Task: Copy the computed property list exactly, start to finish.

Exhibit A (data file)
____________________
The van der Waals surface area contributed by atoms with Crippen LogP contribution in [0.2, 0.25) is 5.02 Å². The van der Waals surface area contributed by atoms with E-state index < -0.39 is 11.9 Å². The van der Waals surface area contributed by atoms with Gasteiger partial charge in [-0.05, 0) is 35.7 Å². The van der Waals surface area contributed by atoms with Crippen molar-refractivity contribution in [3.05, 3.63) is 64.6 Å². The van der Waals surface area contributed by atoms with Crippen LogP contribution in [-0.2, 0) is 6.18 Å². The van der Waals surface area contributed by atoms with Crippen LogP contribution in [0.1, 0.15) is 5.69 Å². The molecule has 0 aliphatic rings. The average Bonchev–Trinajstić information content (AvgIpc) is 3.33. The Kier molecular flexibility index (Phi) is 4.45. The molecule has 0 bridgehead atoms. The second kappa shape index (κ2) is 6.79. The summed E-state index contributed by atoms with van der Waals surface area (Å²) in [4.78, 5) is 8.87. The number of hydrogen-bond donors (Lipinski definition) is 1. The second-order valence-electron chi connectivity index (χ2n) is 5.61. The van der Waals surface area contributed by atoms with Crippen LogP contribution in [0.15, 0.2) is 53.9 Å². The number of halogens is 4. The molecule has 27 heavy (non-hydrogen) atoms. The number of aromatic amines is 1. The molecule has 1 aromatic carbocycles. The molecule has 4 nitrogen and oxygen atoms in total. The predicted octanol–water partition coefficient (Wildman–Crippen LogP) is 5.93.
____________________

The van der Waals surface area contributed by atoms with Crippen LogP contribution in [0.2, 0.25) is 5.02 Å². The van der Waals surface area contributed by atoms with E-state index < -0.39 is 11.9 Å². The van der Waals surface area contributed by atoms with Gasteiger partial charge in [-0.05, 0) is 35.7 Å². The van der Waals surface area contributed by atoms with Crippen molar-refractivity contribution in [3.05, 3.63) is 64.6 Å². The van der Waals surface area contributed by atoms with Crippen LogP contribution in [-0.2, 0) is 6.18 Å². The van der Waals surface area contributed by atoms with Crippen LogP contribution in [0.1, 0.15) is 5.69 Å². The molecule has 0 aliphatic rings. The average Bonchev–Trinajstić information content (AvgIpc) is 3.33. The Kier molecular flexibility index (Phi) is 4.45. The molecule has 0 bridgehead atoms. The second kappa shape index (κ2) is 6.79. The summed E-state index contributed by atoms with van der Waals surface area (Å²) in [4.78, 5) is 8.87. The number of hydrogen-bond donors (Lipinski definition) is 1. The second-order valence-electron chi connectivity index (χ2n) is 5.61. The van der Waals surface area contributed by atoms with Crippen LogP contribution in [0.15, 0.2) is 53.9 Å². The number of halogens is 4. The molecule has 27 heavy (non-hydrogen) atoms. The number of aromatic amines is 1. The molecule has 1 aromatic carbocycles. The molecule has 4 nitrogen and oxygen atoms in total. The predicted octanol–water partition coefficient (Wildman–Crippen LogP) is 5.93.